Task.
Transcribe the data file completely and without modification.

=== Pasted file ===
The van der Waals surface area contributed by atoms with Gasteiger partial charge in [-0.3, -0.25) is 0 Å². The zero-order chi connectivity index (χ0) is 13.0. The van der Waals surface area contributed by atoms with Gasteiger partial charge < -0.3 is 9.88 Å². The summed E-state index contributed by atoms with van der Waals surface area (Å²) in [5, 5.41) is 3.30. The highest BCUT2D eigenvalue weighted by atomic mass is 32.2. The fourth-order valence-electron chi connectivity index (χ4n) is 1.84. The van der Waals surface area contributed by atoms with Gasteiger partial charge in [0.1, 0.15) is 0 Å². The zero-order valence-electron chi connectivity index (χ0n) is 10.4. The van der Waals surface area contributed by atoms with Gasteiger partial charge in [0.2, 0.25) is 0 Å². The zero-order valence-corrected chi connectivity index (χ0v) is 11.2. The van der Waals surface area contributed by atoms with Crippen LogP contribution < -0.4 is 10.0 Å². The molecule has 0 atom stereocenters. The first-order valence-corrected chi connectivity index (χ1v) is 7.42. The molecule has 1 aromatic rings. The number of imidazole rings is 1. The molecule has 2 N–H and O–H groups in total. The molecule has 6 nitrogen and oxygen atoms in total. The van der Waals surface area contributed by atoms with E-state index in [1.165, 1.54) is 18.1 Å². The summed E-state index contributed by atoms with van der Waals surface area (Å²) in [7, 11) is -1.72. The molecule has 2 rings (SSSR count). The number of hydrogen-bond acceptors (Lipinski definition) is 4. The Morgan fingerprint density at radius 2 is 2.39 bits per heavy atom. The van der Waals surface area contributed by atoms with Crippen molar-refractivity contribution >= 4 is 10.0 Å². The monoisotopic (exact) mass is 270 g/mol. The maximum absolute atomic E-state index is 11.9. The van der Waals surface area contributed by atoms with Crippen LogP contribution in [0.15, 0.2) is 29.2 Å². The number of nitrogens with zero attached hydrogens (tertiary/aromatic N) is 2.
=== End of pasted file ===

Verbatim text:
The van der Waals surface area contributed by atoms with Gasteiger partial charge in [-0.3, -0.25) is 0 Å². The zero-order chi connectivity index (χ0) is 13.0. The van der Waals surface area contributed by atoms with Gasteiger partial charge < -0.3 is 9.88 Å². The summed E-state index contributed by atoms with van der Waals surface area (Å²) in [5, 5.41) is 3.30. The highest BCUT2D eigenvalue weighted by atomic mass is 32.2. The fourth-order valence-electron chi connectivity index (χ4n) is 1.84. The van der Waals surface area contributed by atoms with Gasteiger partial charge in [0.1, 0.15) is 0 Å². The zero-order valence-electron chi connectivity index (χ0n) is 10.4. The van der Waals surface area contributed by atoms with Gasteiger partial charge in [0.2, 0.25) is 0 Å². The zero-order valence-corrected chi connectivity index (χ0v) is 11.2. The van der Waals surface area contributed by atoms with Crippen LogP contribution < -0.4 is 10.0 Å². The molecule has 0 atom stereocenters. The first-order valence-corrected chi connectivity index (χ1v) is 7.42. The molecule has 1 aromatic rings. The number of imidazole rings is 1. The molecule has 2 N–H and O–H groups in total. The molecule has 6 nitrogen and oxygen atoms in total. The van der Waals surface area contributed by atoms with E-state index in [1.165, 1.54) is 18.1 Å². The summed E-state index contributed by atoms with van der Waals surface area (Å²) in [7, 11) is -1.72. The molecule has 2 rings (SSSR count). The number of hydrogen-bond acceptors (Lipinski definition) is 4. The Morgan fingerprint density at radius 2 is 2.39 bits per heavy atom. The van der Waals surface area contributed by atoms with Crippen molar-refractivity contribution >= 4 is 10.0 Å². The monoisotopic (exact) mass is 270 g/mol. The maximum absolute atomic E-state index is 11.9. The van der Waals surface area contributed by atoms with Crippen LogP contribution in [0.15, 0.2) is 29.2 Å². The number of nitrogens with zero attached hydrogens (tertiary/aromatic N) is 2.